Great Old Broads for Wilderness v. Kimbell

Summarized by:

  • Court: 9th Circuit Court of Appeals Archives
  • Area(s) of Law: Administrative Law
  • Date Filed: 03-04-2013
  • Case #: 11-16183
  • Judge(s)/Court Below: Circuit Judge Gould for the Court; Circuit Judge Smith and Senior Circuit Judge Sack
  • Full Text Opinion

A plaintiff has adequately exhausted administrative remedies when claims made at the administrative appeals level are so similar to those brought at the federal level that the agency was put on notice.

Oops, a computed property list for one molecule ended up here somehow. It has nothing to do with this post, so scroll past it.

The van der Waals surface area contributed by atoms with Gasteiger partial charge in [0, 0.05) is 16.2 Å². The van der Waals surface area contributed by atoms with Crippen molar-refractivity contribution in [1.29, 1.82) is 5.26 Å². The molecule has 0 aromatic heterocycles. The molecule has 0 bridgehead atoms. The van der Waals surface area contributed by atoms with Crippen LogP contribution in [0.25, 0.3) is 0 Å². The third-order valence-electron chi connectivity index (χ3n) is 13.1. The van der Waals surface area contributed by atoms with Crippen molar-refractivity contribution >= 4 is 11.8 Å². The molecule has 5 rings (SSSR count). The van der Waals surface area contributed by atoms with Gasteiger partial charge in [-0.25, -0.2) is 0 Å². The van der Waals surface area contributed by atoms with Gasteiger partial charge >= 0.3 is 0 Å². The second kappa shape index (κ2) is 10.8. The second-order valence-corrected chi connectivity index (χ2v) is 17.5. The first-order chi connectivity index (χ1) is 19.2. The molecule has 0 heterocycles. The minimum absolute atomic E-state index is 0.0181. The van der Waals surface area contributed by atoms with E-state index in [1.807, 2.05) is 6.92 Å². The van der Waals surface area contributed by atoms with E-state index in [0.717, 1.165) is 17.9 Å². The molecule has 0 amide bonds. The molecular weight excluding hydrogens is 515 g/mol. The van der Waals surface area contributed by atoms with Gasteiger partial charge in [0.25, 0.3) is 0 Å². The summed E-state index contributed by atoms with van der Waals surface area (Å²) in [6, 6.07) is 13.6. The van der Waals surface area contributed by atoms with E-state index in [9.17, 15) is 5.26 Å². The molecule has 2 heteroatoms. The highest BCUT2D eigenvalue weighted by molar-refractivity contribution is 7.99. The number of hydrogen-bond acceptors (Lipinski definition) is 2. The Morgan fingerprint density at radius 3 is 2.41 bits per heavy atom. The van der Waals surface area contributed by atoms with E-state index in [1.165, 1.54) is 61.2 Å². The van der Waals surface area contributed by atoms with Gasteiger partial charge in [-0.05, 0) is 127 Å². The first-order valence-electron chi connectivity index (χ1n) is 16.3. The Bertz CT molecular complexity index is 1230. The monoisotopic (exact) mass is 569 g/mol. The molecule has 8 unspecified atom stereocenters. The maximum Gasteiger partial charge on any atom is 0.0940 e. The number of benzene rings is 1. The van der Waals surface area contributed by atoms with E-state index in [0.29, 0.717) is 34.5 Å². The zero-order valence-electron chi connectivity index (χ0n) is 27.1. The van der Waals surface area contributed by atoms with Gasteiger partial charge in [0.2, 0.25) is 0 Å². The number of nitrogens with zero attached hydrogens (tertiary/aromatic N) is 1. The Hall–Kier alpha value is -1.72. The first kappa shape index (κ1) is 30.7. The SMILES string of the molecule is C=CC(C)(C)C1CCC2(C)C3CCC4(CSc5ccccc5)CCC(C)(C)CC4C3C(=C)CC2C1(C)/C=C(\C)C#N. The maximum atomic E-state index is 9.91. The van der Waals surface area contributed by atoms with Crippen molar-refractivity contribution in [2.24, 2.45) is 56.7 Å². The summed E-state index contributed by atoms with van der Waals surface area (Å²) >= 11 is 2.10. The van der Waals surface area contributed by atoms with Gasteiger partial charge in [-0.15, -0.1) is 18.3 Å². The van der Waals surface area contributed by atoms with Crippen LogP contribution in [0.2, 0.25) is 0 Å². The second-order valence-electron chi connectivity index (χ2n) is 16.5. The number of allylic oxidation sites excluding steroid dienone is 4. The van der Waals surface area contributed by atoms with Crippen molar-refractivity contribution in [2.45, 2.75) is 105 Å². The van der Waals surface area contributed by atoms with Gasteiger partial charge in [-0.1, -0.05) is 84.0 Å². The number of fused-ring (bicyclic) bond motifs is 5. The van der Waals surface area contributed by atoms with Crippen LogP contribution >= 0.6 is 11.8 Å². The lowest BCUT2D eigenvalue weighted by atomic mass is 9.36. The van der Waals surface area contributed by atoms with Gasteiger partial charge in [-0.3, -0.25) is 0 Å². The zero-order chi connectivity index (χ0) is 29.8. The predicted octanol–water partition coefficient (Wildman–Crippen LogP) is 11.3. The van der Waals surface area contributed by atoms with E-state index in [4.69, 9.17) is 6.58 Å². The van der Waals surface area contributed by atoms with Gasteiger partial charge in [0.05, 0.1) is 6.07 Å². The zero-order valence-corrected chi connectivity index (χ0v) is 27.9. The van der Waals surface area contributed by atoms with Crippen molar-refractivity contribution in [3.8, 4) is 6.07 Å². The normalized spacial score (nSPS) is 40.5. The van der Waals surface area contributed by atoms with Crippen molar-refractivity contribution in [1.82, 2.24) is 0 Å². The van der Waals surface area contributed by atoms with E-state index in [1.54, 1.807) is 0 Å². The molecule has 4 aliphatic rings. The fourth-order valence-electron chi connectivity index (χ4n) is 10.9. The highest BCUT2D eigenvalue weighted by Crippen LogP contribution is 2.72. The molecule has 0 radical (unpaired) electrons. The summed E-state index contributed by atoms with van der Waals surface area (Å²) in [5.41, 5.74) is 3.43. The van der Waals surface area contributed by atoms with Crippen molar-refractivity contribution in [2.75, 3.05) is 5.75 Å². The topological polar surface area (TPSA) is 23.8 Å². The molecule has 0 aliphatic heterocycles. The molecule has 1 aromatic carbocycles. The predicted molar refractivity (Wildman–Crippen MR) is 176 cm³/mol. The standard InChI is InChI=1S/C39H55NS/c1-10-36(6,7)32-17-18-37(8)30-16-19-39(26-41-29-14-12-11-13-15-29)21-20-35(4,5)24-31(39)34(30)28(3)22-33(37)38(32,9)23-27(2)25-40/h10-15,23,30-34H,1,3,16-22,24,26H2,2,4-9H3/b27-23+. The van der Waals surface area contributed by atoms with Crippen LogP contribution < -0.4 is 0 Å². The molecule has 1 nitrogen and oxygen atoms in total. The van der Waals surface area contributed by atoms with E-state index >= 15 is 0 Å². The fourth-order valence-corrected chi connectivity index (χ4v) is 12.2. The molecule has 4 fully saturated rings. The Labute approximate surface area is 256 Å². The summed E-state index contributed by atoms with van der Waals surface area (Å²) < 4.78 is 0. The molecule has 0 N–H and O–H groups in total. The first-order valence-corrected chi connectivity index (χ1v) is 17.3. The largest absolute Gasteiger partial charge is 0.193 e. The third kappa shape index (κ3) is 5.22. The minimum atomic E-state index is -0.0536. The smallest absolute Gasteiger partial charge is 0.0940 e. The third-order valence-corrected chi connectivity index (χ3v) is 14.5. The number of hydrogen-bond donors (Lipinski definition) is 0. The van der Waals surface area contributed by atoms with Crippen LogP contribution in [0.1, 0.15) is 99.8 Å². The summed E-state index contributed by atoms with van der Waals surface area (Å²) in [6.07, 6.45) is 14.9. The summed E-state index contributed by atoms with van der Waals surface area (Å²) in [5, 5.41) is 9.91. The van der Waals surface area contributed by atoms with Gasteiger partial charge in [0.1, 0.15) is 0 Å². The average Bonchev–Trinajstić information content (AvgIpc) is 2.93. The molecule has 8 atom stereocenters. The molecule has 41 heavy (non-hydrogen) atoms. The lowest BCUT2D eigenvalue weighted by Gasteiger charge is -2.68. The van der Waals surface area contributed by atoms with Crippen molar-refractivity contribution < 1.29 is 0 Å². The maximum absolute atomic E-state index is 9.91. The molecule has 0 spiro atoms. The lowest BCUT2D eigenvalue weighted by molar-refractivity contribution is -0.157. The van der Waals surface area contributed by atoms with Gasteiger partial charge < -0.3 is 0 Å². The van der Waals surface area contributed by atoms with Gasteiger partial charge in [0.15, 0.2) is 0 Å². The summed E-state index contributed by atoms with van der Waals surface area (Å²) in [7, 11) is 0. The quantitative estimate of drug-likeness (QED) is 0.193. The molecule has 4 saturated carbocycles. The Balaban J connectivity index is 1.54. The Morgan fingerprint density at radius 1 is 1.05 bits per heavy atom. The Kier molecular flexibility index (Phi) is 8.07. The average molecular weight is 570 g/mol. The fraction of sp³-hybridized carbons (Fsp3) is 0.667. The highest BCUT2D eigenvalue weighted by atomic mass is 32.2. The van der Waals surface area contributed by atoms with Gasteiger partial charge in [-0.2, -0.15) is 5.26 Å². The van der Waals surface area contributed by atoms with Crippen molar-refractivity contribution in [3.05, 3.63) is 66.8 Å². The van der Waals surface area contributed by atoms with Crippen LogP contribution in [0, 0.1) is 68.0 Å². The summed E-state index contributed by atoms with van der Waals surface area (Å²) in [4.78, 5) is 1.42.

The Great Old Broads for Wilderness challenged the United States Forest Service’s decision to approve the restoration of a flood-damaged road in northeast Nevada. Great Old Broads argued the decision was “arbitrary and capricious” on the grounds that it violated both the National Forest Management Act and the National Environmental Policy Act, as well as an executive order. The district court granted the Forest Service’s motion for summary judgment, holding that the Great Old Broads had not adequately exhausted administrative remedies and that the Forest Service’s decision was not “arbitrary and capricious.” The Ninth Circuit held that in order for a plaintiff to adequately exhaust all administrative remedies, the “claims raised at the administrative appeal level and in the federal complaint must be so similar that the district court can ascertain that the agency was on notice of, and had an opportunity to consider and decide, the same claims now raised in federal court.” The Court reversed the district court’s decision, holding that all three of the Great Old Broads’s claims were administratively exhausted because the plaintiffs’ letters arguing the violation to the Forest Service were so similar to the claims on appeal that the Forest Service was put on notice. Additionally, the Court affirmed the district court’s conclusion that the Forest Service’s decision was not “arbitrary and capricious,” holding that the Forest Service’s interpretation of the statutes and executive order was reasonable and not “plainly erroneous” and was entitled to deference. REVERSED in part, and AFFIRMED in part.

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